Ridiculous done straight. Sort of. It all harkens back to Charles Ludlam and the Ridiculous Theatrical Company and his zany, clever, hysterical take on the classics. But to be in that league you need an equally adept writer and stylish cast to carry it off.
This time round we have playwright Chris Weikel’s “Penny Penniworth – A Story of Great Good Fortune” – which has its satirical barbs set on skewering Charles Dickens along with a cast of four thespians that knowingly and successfully carry the torch of ridiculous passed to them by former practitioners and gleefully make it their own.
With the fine tuned direction by Mark Finley which allows the four agile and chameleonic cast members to seamlessly change into the cascade of Victorian characters that inhabit Penny Penniworth, you will certainly get your 3500 pennies worth – the cost of a ticket at the Emerging Artists Theatre – TADA – 15 West 28th Street 2nd floor – between Broadway and Fifth.
With names such as Hotchkiss Spit, Rupert Stryfe (Heir to the House of Stryfe), Miss Havasnort and our heroine Penelope (Penny) Penniworth you see right away where this is all headed. Fortunes lost. Benefactors found. Missives delivered. Identities mistaken. Pirates and a Grand Ball. Coachmen and solicitors. Men playing women. Women playing men. Delicious word play and every cliché played to the hilt. It’s all done with great élan and is great fun.
A finer polished Penny you will never find. Jamie Heinlein is all wide eyed wonderment as she goes through life trying to find her way after her true love Honk, a Blacksmith Boy with an almost unintelligible accent (Christopher Borg) – is sent to sea after nearly killing a wealthy businessman. Although she is only a woman her confidence slowly grows.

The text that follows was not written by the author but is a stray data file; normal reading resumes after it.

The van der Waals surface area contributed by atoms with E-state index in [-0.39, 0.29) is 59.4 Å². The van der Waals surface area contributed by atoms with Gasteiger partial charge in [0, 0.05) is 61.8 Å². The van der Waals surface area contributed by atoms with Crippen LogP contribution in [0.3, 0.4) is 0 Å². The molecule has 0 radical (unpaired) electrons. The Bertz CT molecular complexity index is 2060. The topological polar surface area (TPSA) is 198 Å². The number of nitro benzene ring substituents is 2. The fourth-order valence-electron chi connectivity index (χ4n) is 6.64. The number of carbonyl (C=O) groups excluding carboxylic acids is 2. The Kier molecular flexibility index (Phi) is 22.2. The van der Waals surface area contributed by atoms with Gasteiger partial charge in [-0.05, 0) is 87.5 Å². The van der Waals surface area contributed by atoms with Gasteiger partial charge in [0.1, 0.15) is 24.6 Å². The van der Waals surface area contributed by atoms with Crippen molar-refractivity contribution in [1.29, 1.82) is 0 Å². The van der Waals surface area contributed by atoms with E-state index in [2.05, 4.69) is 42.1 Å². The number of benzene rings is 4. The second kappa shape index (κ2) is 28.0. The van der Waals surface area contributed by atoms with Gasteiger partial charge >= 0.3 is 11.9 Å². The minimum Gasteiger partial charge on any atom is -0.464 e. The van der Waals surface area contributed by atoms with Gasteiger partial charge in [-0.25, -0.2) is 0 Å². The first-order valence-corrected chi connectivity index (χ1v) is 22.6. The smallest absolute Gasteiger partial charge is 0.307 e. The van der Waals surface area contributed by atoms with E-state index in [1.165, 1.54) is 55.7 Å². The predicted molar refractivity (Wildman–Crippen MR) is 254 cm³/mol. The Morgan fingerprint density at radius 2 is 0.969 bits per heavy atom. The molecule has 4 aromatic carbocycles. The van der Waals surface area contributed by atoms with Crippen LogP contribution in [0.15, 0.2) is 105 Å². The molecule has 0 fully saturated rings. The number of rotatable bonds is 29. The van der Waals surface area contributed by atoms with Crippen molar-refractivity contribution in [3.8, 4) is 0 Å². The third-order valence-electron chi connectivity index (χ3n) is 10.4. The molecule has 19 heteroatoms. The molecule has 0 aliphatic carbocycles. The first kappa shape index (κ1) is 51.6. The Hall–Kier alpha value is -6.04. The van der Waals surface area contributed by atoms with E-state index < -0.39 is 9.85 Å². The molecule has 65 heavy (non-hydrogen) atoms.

She is hired as companion to the wealthy and eccentric Miss Havasnort (Ellen Reilly) who seems to be part and parcel of the Addams family. Creepy. And that’s a compliment. Determined to woo and wed Penny is the arrogant and slimy Rupert Stryfe (Jason O’Connell). Of course there are twists and turns and complications enabling the foursome to take on the many other characters, including Penny’s mom, a monkey, a child singer, an actor and Mr. Pinchnose who has a speech impediment to end all speech impediments. You’ll be howling in disbelief as the plot quickly unfolds.
Sharing the narration the ensemble cast pulls everything off like clockwork with their quick changes and even quicker vocal character changes replete with mannerisms and ticks. All the time playing the absurd goings on for real which only makes “Penny Penniworth” all the more worth seeing. It’s an entertaining, light hearted evening with a cast of truly ridiculous people from Merrie Olde England.